With all of this said, it was a page turner, it was enlightening and it did have a happy ending -- a couple of them actually.

I would recommend this to anybody interested in history.  If you are looking for something light and airy -- pass this one by.


Sunday, February 03, 2013

Super Bowl Sunday

Well, not for me.  I am not a professional sports fan so I am reading my way through this game although my husband is watching it.  I am yearning for "Downtown Abbey" but it will have to wait a bit.

 "What am I reading", you might ask.  I am reading through my blog list which I try to do every day.  I have a very nice variety of blogs that I enjoy reading that cover a variety of subjects.  I get such pleasure and inspiration from these blogs and feel that I have actually made friends with many of the authors.  I start my day out reading a specific few and, as I sit with my cuppa and my computer in the early morning, I feel like I am having a nice visit with a friend.  Reading blogs is such a different experience from social networking (i.e. Facebook) -- much more rewarding and a lot less manic (read "political").

I am also reading a couple of new books.  One I am enjoying a great deal, the other, not so much.  "The Quilter's Apprentice" by Jennifer Chiaverini was a gift to me from my daughter.  She certainly knows me well and knew that I would enjoy getting into this series.  What's not to love?  I mean, quilting, a beautiful old mansion in Pennsylvania, a woman trying to "find herself", an older woman looking to/needing to connect -- I love books involving the human condition and this is brimming with that.  Throw in a quaint quilt shop (would love to own one!) and I am in reading heaven.  This book is a page turner and even though I am only about half done, I would definitely recommend.

The second book that I am reading --or trying to -- is one that caught my eye months ago but I was hesitant to acquire it so I waited until I found it on the discount shelf at the bookstore before I bought it and I am glad I waited.  It is "Wench" by Dolen Perkins-Valdez and, while it has my interest, I am afraid it is going to be a lot more graphic than I like.  I am sure it involves the human condition as it concerns a posh vacation spot where wealthy plantation owners would frequent with their slave mistresses.  I am not sure I am going to get very far into this book as I don't think I will be able to handle the subject matter.  I will see and let you know.  I don't usually give up on books but I do read for pleasure and I am not sure this is going to be pleasurable.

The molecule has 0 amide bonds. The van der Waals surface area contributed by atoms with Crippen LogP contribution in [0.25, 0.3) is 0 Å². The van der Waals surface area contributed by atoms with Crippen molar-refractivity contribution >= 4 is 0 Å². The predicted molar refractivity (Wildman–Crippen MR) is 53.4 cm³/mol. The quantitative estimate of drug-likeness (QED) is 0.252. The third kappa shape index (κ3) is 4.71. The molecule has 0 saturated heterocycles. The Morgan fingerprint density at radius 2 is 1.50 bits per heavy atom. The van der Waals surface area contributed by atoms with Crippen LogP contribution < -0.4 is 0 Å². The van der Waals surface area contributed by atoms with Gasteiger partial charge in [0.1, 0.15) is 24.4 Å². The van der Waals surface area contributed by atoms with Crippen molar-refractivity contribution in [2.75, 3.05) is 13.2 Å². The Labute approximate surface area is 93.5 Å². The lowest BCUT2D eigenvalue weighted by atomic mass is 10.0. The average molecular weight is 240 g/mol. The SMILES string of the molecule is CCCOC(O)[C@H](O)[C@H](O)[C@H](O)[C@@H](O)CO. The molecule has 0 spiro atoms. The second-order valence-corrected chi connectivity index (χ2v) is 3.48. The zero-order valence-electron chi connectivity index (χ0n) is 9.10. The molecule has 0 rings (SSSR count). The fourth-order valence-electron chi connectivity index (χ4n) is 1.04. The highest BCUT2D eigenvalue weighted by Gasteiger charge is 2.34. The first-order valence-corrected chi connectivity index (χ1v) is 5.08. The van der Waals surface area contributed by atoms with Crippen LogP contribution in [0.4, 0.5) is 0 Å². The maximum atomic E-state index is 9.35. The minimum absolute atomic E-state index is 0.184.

I am finishing up some cross stitch Christmas ornaments that I started a while back.  They were supposed to be done for Christmas but I got sick and, well, it just didn't happen.  Oh well, there is always next year!  I especially enjoy doing the ornies from Little House Needleworks because they are challenging enough but quick enough to almost qualify as instant gratification -- providing you don't get sick!  These are the ones I am currently working on.



 

I had planned a flat finish for these but I really enjoy a pillow-type finish with ribbons and things so I think that is what I will do -- maybe with a velvet backing.  I have a lot of time to figure it out!

It has been a quiet weekend.  My knee and foot are killing me so I haven't been up and around very much.  I already have arthritis (first diagnosed at 34 years old! A couple of years ago) and then I twisted it badly trying to get up off the floor while babysitting.  I am ok once I am down but if I have to do much getting up and down, I am done.  So, between that and the plantar faciitis in my right heel, I am fairly useless.  In spite of that, and the headache I can't get rid of, I did do laundry today and rearrange my kitchen counters and swap some flour/sugar into new canisters. I wasn't entirely idle but I did do a bit of resting as I went.  All of this knee/foot pain is really tiring and I missed church today because I just wasn't moving around very well and, honestly, exhausted.  It took me all day to get any energy and it didn't last long.  I sound like an ancient, old crone but I am not -- however, I think my knees are at least twenty five years older than the rest of me.  Ouch.

On that note, I am back to my book.  I will review it later on.